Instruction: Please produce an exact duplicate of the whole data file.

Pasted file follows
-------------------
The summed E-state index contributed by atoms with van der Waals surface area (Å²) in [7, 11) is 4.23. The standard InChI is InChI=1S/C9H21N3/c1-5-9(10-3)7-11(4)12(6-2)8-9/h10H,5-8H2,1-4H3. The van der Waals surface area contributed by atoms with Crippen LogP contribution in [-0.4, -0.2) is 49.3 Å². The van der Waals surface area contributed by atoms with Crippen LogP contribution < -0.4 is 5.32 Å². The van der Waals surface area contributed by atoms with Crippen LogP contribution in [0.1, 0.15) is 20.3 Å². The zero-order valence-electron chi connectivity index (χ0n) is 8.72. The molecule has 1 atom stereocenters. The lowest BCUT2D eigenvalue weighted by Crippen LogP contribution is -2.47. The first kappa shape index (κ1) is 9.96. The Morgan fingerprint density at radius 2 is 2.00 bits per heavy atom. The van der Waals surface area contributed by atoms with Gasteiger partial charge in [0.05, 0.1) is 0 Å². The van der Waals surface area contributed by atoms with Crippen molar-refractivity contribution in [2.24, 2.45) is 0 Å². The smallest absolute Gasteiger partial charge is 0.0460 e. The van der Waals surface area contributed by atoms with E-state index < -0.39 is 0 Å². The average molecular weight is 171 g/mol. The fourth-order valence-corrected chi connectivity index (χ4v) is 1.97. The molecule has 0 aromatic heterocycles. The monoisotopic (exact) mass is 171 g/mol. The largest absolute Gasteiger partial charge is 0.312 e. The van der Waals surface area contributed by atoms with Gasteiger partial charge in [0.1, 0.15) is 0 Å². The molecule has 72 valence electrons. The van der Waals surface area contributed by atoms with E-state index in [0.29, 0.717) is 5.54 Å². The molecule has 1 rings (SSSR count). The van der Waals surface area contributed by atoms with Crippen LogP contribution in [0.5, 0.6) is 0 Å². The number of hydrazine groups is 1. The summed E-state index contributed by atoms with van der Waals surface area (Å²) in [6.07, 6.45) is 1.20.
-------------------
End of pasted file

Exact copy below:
The summed E-state index contributed by atoms with van der Waals surface area (Å²) in [7, 11) is 4.23. The standard InChI is InChI=1S/C9H21N3/c1-5-9(10-3)7-11(4)12(6-2)8-9/h10H,5-8H2,1-4H3. The van der Waals surface area contributed by atoms with Crippen LogP contribution in [-0.4, -0.2) is 49.3 Å². The van der Waals surface area contributed by atoms with Crippen LogP contribution < -0.4 is 5.32 Å². The van der Waals surface area contributed by atoms with Crippen LogP contribution in [0.1, 0.15) is 20.3 Å². The zero-order valence-electron chi connectivity index (χ0n) is 8.72. The molecule has 1 atom stereocenters. The lowest BCUT2D eigenvalue weighted by Crippen LogP contribution is -2.47. The first kappa shape index (κ1) is 9.96. The Morgan fingerprint density at radius 2 is 2.00 bits per heavy atom. The van der Waals surface area contributed by atoms with Gasteiger partial charge in [0.05, 0.1) is 0 Å². The van der Waals surface area contributed by atoms with Crippen molar-refractivity contribution in [2.24, 2.45) is 0 Å². The smallest absolute Gasteiger partial charge is 0.0460 e. The van der Waals surface area contributed by atoms with E-state index < -0.39 is 0 Å². The average molecular weight is 171 g/mol. The fourth-order valence-corrected chi connectivity index (χ4v) is 1.97. The molecule has 0 aromatic heterocycles. The monoisotopic (exact) mass is 171 g/mol. The largest absolute Gasteiger partial charge is 0.312 e. The van der Waals surface area contributed by atoms with Gasteiger partial charge in [0.1, 0.15) is 0 Å². The molecule has 72 valence electrons. The van der Waals surface area contributed by atoms with E-state index in [0.29, 0.717) is 5.54 Å². The molecule has 1 rings (SSSR count). The van der Waals surface area contributed by atoms with Crippen LogP contribution in [0.5, 0.6) is 0 Å². The number of hydrazine groups is 1. The summed E-state index contributed by atoms with van der Waals surface area (Å²) in [6.07, 6.45) is 1.20.